In a genre (free jazz) where undiscovered greats are the norm, Green has been an even newer discovery than usual, for me at least. He’s 74, so he’s no tenderfoot. Yet, he escaped my radar until early this year, when a Do the Math blog post by Ethan Iverson all but dared listeners like me to seek out Bunky Green.
I’ll repeat the quote: “Steve Coleman wouldn’t exist without him.” *
Later this year, Green is going to get some serious publicity, following an album he’s releasing with Rudresh Mahanthappa on the Pi Recordings label. Mahanthappa and Pi are darlings of the college radio and NPR sets. Their stuff doesn’t exactly make the background music playlist at Target, but it gets heard and gets distributed. It gets found.
I can understand why some mainstream audiences might not like Green. He sets up a club-jazz backdrop: airy piano chords, richly grooving bass — traditionally progressive stuff — and then blasts diagonally across it all with some ferocious soloing. It’s quiet-night-out music with an asterisk. A chill-out lounge with labyrinth wallpaper.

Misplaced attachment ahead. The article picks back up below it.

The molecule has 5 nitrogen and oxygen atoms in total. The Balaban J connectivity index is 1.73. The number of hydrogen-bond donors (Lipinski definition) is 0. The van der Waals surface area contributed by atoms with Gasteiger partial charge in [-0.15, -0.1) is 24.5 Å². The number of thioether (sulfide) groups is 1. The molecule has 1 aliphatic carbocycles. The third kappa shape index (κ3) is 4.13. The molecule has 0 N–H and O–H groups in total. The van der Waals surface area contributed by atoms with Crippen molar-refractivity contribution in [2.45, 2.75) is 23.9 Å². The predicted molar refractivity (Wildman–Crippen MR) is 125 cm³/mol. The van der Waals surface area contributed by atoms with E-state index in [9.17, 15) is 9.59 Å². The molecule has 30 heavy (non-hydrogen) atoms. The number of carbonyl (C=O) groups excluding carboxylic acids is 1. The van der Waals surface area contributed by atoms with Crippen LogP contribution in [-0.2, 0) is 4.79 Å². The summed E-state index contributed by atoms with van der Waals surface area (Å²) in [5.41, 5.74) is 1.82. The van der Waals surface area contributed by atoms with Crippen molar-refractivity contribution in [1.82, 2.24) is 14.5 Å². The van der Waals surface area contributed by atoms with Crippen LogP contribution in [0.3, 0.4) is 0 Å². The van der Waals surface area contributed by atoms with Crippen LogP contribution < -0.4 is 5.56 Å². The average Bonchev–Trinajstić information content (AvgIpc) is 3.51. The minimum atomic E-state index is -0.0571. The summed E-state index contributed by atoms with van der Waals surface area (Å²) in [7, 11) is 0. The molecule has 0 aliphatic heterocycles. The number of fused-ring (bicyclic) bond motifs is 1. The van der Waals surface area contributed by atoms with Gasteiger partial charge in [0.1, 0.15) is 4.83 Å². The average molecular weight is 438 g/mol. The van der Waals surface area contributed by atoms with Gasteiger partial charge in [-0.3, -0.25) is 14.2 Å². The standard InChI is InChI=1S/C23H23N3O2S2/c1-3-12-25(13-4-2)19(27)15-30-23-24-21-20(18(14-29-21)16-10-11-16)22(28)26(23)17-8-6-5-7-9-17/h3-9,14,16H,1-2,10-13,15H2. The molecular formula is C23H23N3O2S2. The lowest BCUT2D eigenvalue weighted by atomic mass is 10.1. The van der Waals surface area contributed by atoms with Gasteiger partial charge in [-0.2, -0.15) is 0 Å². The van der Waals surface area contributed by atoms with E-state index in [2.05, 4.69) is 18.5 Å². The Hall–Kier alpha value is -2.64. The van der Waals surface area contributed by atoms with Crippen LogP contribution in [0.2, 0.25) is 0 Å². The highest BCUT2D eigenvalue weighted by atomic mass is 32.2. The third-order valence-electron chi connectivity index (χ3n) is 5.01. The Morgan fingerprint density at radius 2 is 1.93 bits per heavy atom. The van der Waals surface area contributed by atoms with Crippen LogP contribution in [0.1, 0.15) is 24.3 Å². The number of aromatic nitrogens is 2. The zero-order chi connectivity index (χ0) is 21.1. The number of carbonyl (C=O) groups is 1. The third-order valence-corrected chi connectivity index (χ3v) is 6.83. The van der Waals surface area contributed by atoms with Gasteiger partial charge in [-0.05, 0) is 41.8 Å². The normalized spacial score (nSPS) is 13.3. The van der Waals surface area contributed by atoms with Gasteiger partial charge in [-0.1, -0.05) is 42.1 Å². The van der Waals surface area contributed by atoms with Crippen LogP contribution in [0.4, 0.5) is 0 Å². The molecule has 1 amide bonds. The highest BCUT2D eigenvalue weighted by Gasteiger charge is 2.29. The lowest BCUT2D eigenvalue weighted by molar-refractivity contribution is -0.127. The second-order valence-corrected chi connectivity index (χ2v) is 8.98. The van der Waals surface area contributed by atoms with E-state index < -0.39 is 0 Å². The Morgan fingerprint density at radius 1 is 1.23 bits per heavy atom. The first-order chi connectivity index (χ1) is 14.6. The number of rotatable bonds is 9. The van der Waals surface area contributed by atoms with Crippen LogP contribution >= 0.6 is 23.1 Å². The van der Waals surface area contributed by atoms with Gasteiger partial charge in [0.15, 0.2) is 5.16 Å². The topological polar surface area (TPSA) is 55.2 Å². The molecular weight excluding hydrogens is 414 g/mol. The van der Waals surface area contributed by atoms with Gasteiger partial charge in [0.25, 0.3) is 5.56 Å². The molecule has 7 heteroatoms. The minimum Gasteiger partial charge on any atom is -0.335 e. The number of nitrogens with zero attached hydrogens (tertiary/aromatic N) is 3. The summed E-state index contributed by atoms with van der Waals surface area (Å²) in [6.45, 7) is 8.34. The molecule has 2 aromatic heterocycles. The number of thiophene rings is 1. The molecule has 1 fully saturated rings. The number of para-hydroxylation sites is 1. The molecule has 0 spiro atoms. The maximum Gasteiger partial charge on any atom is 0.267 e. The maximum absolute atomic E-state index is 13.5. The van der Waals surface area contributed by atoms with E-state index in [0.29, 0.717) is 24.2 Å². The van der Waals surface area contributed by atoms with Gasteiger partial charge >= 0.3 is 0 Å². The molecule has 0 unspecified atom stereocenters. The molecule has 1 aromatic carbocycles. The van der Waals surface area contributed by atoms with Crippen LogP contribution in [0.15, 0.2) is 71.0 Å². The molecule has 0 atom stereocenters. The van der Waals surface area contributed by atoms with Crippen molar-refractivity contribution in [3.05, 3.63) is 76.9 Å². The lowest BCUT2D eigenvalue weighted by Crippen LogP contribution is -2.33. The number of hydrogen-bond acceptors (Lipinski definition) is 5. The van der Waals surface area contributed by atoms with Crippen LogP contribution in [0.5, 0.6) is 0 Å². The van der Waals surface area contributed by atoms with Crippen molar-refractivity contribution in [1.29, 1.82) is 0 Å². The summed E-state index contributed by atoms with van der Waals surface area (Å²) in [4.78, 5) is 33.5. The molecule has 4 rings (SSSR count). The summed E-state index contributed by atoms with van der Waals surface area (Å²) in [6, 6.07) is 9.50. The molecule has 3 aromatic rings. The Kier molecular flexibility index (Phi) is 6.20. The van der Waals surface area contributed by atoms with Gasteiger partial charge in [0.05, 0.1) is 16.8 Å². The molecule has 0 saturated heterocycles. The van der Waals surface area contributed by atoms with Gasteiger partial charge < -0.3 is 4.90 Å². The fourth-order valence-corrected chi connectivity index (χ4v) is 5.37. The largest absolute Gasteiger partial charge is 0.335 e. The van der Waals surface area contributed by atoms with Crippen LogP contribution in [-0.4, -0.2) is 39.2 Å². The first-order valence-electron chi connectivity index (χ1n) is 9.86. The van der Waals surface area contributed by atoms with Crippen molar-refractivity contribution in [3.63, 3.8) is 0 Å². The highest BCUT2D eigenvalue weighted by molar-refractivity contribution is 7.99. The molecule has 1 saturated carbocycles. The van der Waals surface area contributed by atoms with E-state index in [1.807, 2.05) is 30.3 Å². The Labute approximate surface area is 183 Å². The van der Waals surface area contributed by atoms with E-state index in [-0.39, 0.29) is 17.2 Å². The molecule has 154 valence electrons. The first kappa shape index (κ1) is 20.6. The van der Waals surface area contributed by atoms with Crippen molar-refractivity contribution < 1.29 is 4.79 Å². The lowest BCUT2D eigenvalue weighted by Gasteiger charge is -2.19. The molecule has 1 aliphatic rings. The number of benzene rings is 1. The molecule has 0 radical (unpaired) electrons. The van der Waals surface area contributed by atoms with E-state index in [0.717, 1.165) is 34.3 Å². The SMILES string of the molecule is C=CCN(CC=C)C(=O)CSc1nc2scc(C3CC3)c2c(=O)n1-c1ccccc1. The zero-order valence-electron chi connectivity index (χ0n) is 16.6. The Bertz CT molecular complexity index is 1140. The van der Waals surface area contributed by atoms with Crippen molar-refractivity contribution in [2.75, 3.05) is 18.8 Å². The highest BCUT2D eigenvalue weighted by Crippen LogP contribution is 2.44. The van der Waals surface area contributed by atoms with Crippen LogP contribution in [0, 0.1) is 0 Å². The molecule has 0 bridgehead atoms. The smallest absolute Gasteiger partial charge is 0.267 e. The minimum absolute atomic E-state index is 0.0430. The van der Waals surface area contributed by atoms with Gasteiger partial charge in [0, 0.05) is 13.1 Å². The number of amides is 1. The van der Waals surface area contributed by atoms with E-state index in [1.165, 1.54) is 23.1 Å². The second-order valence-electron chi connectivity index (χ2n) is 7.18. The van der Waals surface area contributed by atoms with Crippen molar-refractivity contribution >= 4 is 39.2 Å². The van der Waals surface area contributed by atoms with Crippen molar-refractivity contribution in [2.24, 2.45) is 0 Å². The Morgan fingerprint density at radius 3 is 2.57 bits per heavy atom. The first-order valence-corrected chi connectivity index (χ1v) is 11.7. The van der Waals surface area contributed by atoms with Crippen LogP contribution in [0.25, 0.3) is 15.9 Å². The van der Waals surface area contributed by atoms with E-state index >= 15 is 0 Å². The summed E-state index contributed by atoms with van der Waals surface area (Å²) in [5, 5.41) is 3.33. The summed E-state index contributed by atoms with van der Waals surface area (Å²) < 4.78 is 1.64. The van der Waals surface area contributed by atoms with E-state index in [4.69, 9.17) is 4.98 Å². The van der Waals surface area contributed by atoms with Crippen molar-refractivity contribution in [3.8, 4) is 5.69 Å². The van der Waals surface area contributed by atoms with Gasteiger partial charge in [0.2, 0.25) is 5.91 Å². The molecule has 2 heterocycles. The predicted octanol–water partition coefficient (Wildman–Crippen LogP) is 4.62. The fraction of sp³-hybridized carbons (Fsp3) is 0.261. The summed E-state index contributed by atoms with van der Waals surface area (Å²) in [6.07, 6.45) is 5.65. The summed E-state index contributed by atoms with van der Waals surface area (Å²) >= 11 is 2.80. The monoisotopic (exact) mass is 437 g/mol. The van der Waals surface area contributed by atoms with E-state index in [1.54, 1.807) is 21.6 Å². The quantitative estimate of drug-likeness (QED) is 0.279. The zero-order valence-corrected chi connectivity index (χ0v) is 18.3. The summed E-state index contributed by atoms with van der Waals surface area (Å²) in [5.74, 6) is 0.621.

Green’s solos are a delight. He’s lightning fast and deadly accurate, with a pillowy, breathy sound articulating each note in every impossible run — a masterful, light touch amid the bluster. Not everything dimension-jumps into futuristic, Steve Coleman territory. Green plays by the regular rules when it suits him, and it still sounds like him.
I managed to learn a little bit about Green by thumbing through the KZSU vinyl library. He’s not an avant-gardist per se; he’s more an adventurous, hard-thinking straight-jazzster. His album Testifyin’ Time, from 1965, is quite straight and swingy.
Places We’ve Never Been, from 1979, has more of the tilts, angles, and surprises I’d expected. I remember the opening track, “East and West,” being a treat. But the album also has “April Green,” a mellow flight in that ’70s kind of chill vibe that I just can’t take.
Overall: Thumbs up on Bunky Green, as a musician and as a discovery. Can’t wait for that CD. Meanwhile, I’ve also listened to his 2008 Salzau Quartet recording on Traumton, which deserves a separate blog entry.
(* The exact Do the Math entry isn’t available as of right now; Iverson’s done some housecleaning in moving the blog to a new home.)